Maximum height the editor is allowed to use, defaults to +Inf.

By default, the height of the editor is only restricted by the terminal height. Some modes like location mode can use a lot of lines; as a result, it can often occupy the entire terminal, and push up your scrollback buffer. Change this variable to a finite number to restrict the height of the editor.

$edit:navigation:binding

Keybinding for the navigation mode.

$edit:navigation:width-ratio

A list of 3 integers, used for specifying the width ratio of the 3 columns in navigation mode.

$edit:prompt

See Prompts.

$edit:-prompt-eagerness

See Prompt Eagerness.

$edit:prompt-stale-threshold

See Stale Prompt.

$edit:prompt-stale-transformer.

See Stale Prompt.

$edit:rprompt

See Prompts.

$edit:-rprompt-eagerness

See Prompt Eagerness.

$edit:rprompt-persistent

See RPrompt Persistency.

$edit:rprompt-stale-threshold

See Stale Prompt.

$edit:rprompt-stale-transformer.

See Stale Prompt.

$edit:selected-file

Name of the currently selected file in navigation mode. $nil if not in navigation mode.

$edit:small-word-abbr

A map from small-word abbreviations and their expansions.

A small-word abbreviation is replaced by its expansion after it is typed in full and consecutively, and followed by another character (the trigger character). Furthermore, the expansion requires the following conditions to be satisfied:

  • The end of the abbreviation must be adjacent to a small-word boundary, i.e. the last character of the abbreviation and the trigger character must be from two different small-word categories.

  • The start of the abbreviation must also be adjacent to a small-word boundary, unless it appears at the beginning of the code buffer.

  • The cursor must be at the end of the buffer.

If more than one abbreviations would match, the longest one is used.

As an example, with the following configuration:

edit:small-word-abbr['gcm'] = 'git checkout master'

In the following scenarios, the gcm abbreviation is expanded:

  • With an empty buffer, typing gcm and a space or semicolon;

  • When the buffer ends with a space, typing gcm and a space or semicolon.

The space or semicolon after gcm is preserved in both cases.

In the following scenarios, the gcm abbreviation is not expanded:

  • With an empty buffer, typing Xgcm and a space or semicolon (start of abbreviation is not adjacent to a small-word boundary);

  • When the buffer ends with X, typing gcm and a space or semicolon (end of abbreviation is not adjacent to a small-word boundary);

  • When the buffer is non-empty, move the cursor to the beginning, and typing gcm and a space (cursor not at the end of the buffer).

This example shows the case where the abbreviation consists of a single small word of alphanumerical characters, but that doesn’t have to be the case. For example, with the following configuration:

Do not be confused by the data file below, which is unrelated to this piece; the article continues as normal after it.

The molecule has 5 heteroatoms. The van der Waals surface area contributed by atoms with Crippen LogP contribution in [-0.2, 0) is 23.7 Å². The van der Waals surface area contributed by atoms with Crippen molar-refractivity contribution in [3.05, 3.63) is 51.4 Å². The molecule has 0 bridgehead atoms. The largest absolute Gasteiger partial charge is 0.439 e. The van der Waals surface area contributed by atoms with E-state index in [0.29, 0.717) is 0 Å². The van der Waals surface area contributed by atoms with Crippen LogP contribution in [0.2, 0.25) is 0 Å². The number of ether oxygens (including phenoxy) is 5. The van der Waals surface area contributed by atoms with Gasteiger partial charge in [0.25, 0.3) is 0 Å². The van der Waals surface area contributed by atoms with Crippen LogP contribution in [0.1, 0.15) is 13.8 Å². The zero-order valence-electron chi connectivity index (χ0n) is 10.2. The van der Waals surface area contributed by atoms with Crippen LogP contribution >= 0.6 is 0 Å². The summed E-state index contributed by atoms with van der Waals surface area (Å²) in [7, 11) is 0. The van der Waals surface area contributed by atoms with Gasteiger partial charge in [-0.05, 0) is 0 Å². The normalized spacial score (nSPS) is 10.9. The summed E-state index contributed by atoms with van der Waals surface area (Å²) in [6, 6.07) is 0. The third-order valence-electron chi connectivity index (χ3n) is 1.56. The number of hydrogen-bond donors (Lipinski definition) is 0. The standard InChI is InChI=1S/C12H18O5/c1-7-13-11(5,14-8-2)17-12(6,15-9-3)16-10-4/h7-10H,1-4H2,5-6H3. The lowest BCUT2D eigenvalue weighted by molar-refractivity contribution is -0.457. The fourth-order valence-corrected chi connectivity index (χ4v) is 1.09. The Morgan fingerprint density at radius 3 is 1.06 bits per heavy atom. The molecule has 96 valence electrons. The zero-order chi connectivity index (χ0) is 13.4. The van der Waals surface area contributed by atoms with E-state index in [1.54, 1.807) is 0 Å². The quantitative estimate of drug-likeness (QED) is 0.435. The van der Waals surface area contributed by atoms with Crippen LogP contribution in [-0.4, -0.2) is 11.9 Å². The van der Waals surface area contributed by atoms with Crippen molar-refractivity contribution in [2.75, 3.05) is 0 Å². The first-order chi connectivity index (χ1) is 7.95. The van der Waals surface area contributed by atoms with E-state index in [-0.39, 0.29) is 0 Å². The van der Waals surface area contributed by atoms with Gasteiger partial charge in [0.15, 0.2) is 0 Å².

edit:small-word-abbr['>dn'] = ' 2>/dev/null'

The abbreviation >dn starts with a punctuation character, and ends with an alphanumerical character. This means that it is expanded when it borders a whitespace or alphanumerical character to the left, and a whitespace or punctuation to the right; for example, typing ls>dn; will expand it.

Some extra examples of small-word abbreviations:

edit:small-word-abbr['gcp'] = 'git cherry-pick -x'
edit:small-word-abbr['ll'] = 'ls -ltr'

If both a simple abbreviation and a small-word abbreviation can be expanded, the simple abbreviation has priority.

See also edit:abbr.

Functions

edit:add-var

edit:add-var $name $value

Declares a new variable in the REPL. The new variable becomes available during the next REPL cycle.

Equivalent to running var $name = $value at the REPL, but $name can be dynamic.

Example:

~> edit:add-var foo bar
~> put $foo
▶ bar

edit:add-vars

edit:add-vars $map

Takes a map from strings to arbitrary values. Equivalent to calling edit:add-var for each key-value pair in the map.

edit:binding-table

Converts a normal map into a binding map.

edit:clear

edit:clear

Clears the screen.

This command should be used in place of the external clear command to clear the screen.

edit:close-mode

Closes the current active mode.

edit:command-history

edit:command-history &cmd-only=$false &dedup=$false &newest-first

Outputs the command history.

By default, each entry is represented as a map, with an id key key for the sequence number of the command, and a cmd key for the text of the command. If &cmd-only is $true, only the text of each command is output.

All entries are output by default. If &dedup is $true, only the most recent instance of each command (when comparing just the cmd key) is output.

Commands are are output in oldest to newest order by default. If &newest-first is $true the output is in newest to oldest order instead.

As an example, either of the following extracts the text of the most recent command:

edit:command-history | put [(all)][-1][cmd]
edit:command-history &cmd-only &newest-first | take 1

See also builtin:dir-history.

edit:command:start

Enter command mode. This mode is intended to emulate Vi’s command mode, but it is very incomplete right now.

See also edit:command:binding.

edit:complete-filename

edit:complete-filename $args...

Produces a list of filenames found in the directory of the last argument. All other arguments are ignored. If the last argument does not contain a path (either absolute or relative to the current directory), then the current directory is used. Relevant files are output as edit:complex-candidate objects.